Interviewing a handful of experts about the Wikileaks document dump this morning—a few former State Department employees, an expert in government secrecy, a national security journalist—all agreed that the United States government overclassifies and that this first wave of diplomatic cables contained a number of interesting, though unsurprising, insights. The attitude towards Wikileaks founder Julian Assange was slightly more complicated—most doubted that the Wikileaks founder was interested only in exposing corruption and government malfeasance, for instance. Stay tuned for the forthcoming Reason.tv video featuring the interviews.
But the idea of Wikileaks and greater government transparency should be separated from the vainglorious figure of Julian Assange. There is an emerging consensus amongst the more partisan Wikileak supporters that any criticism of Assange—no matter how much one protests that they support the idea and mission of Wikileaks, just question the group's leadership—must mean that you have a back tattoo of John Bolton or want to turn Kyrgyzstan into a Walmart. But read this New York Times piece and this Mother Jones profile of Assange (and this old column of mine) and you’ll see what I’m getting at.
There are plenty of problems with the way Wikileaks handled the last few batches of material, but the biggest irritant is Assange’s insistence that anyone who questions his methodology is a corporate/government/American/CIA stooge. Take, for example, this forum in today’s Guardian, during which readers submitted questions to Assange. A former British diplomat raises a serious point:
I am a former British diplomat. In the course of my former duties I helped to coordinate multilateral action against a brutal regime in the Balkans, impose sanctions on a renegade state threatening ethnic cleansing, and negotiate a debt relief programme for an impoverished nation. None of this would have been possible without the security and secrecy of diplomatic correspondence, and the protection of that correspondence from publication under the laws of the UK and many other liberal and democratic states. An embassy which cannot securely offer advice or pass messages back to London is an embassy which cannot operate. Diplomacy cannot operate without discretion and the protection of sources. This applies to the UK and the UN as much as the US.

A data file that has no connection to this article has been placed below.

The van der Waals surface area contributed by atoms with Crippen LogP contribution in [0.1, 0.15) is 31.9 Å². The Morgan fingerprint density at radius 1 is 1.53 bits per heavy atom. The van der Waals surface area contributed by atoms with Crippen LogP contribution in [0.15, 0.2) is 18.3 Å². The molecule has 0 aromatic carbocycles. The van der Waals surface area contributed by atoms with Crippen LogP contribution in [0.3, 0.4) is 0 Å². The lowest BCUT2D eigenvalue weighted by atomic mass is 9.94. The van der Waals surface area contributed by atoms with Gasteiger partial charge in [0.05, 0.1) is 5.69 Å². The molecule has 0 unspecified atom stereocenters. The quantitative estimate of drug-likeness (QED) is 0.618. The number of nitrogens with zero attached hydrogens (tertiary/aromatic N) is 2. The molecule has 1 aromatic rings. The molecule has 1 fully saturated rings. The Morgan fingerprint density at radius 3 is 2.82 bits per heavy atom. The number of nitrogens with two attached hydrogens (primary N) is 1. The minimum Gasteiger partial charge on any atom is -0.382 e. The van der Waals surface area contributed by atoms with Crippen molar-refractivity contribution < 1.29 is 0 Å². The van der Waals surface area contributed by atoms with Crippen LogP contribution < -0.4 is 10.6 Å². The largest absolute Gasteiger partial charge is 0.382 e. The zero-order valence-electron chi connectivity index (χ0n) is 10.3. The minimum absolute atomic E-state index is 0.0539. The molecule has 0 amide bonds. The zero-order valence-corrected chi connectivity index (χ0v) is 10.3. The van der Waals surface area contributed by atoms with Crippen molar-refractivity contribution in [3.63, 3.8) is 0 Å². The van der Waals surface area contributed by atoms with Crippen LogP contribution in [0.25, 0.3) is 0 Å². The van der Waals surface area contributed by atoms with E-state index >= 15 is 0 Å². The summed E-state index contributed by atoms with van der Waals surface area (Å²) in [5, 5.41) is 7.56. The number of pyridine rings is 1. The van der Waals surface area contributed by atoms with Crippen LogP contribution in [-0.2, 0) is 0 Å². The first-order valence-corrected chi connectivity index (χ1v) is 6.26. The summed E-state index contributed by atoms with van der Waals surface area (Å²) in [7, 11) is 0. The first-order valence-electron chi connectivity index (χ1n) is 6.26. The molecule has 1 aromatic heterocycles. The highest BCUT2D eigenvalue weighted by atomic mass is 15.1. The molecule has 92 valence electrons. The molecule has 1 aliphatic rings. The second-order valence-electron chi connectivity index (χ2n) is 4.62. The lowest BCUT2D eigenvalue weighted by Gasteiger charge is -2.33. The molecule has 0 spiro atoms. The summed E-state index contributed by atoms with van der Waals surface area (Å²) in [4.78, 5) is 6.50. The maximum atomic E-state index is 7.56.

In publishing this massive volume of correspondence, Wikileaks is not highlighting specific cases of wrongdoing but undermining the entire process of diplomacy. If you can publish US cables then you can publish UK telegrams and UN emails.
My question to you is: why should we not hold you personally responsible when next an international crisis goes unresolved because diplomats cannot function.
To which Assange replies :
If you trim the vast editorial letter to the singular question actually asked, I would be happy to give it my attention.
So no, I won’t answer your question—because it was preceded by a statement with which I disagree. And this, alas, is one of the big problems with Assange as spokesman of Wikileaks—a problem acknowledged by some of his former comrades. If he’s going to consider (and refer to) himself as a journalist, he should act more like Bob Woodward and less like Sarah Palin. This is not, as some hyperpartisan bloggers insist, a binary issue—you either like Assange and government transparency or you hate leaks and want him assassinated (or put on trial). These leaks are an amazing resource and contain, so far, an enormous amount of fascinating material. Unfortunately, Assange’s grandstanding and self-righteousness is detracting from the real story.